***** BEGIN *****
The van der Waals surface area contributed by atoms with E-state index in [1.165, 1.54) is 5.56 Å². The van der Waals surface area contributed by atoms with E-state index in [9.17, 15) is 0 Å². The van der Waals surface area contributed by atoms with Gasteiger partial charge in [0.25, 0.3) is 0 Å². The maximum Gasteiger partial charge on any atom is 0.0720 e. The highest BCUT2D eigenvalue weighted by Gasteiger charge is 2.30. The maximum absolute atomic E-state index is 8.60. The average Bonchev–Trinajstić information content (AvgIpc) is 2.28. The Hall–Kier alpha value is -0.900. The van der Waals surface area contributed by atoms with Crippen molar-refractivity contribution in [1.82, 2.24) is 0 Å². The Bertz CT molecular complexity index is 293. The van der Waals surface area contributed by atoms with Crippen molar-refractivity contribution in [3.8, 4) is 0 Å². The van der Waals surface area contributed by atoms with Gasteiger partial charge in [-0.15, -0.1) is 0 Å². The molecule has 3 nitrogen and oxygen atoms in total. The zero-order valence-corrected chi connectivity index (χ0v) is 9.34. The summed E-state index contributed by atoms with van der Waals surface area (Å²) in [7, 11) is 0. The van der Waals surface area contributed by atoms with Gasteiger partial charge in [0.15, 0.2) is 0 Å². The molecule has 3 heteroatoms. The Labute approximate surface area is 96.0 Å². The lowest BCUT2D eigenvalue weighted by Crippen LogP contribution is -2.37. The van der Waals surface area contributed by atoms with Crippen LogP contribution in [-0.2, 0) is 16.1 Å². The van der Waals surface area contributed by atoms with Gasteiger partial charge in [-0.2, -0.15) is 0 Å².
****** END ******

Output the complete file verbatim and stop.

The van der Waals surface area contributed by atoms with E-state index in [1.165, 1.54) is 5.56 Å². The van der Waals surface area contributed by atoms with E-state index in [9.17, 15) is 0 Å². The van der Waals surface area contributed by atoms with Gasteiger partial charge in [0.25, 0.3) is 0 Å². The maximum Gasteiger partial charge on any atom is 0.0720 e. The highest BCUT2D eigenvalue weighted by Gasteiger charge is 2.30. The maximum absolute atomic E-state index is 8.60. The average Bonchev–Trinajstić information content (AvgIpc) is 2.28. The Hall–Kier alpha value is -0.900. The van der Waals surface area contributed by atoms with Crippen molar-refractivity contribution in [1.82, 2.24) is 0 Å². The Bertz CT molecular complexity index is 293. The van der Waals surface area contributed by atoms with Crippen molar-refractivity contribution in [3.8, 4) is 0 Å². The van der Waals surface area contributed by atoms with Gasteiger partial charge in [-0.15, -0.1) is 0 Å². The molecule has 3 nitrogen and oxygen atoms in total. The zero-order valence-corrected chi connectivity index (χ0v) is 9.34. The summed E-state index contributed by atoms with van der Waals surface area (Å²) in [7, 11) is 0. The van der Waals surface area contributed by atoms with Gasteiger partial charge in [0.15, 0.2) is 0 Å². The molecule has 3 heteroatoms. The Labute approximate surface area is 96.0 Å². The lowest BCUT2D eigenvalue weighted by Crippen LogP contribution is -2.37. The van der Waals surface area contributed by atoms with Crippen LogP contribution in [-0.2, 0) is 16.1 Å². The van der Waals surface area contributed by atoms with Gasteiger partial charge in [-0.2, -0.15) is 0 Å².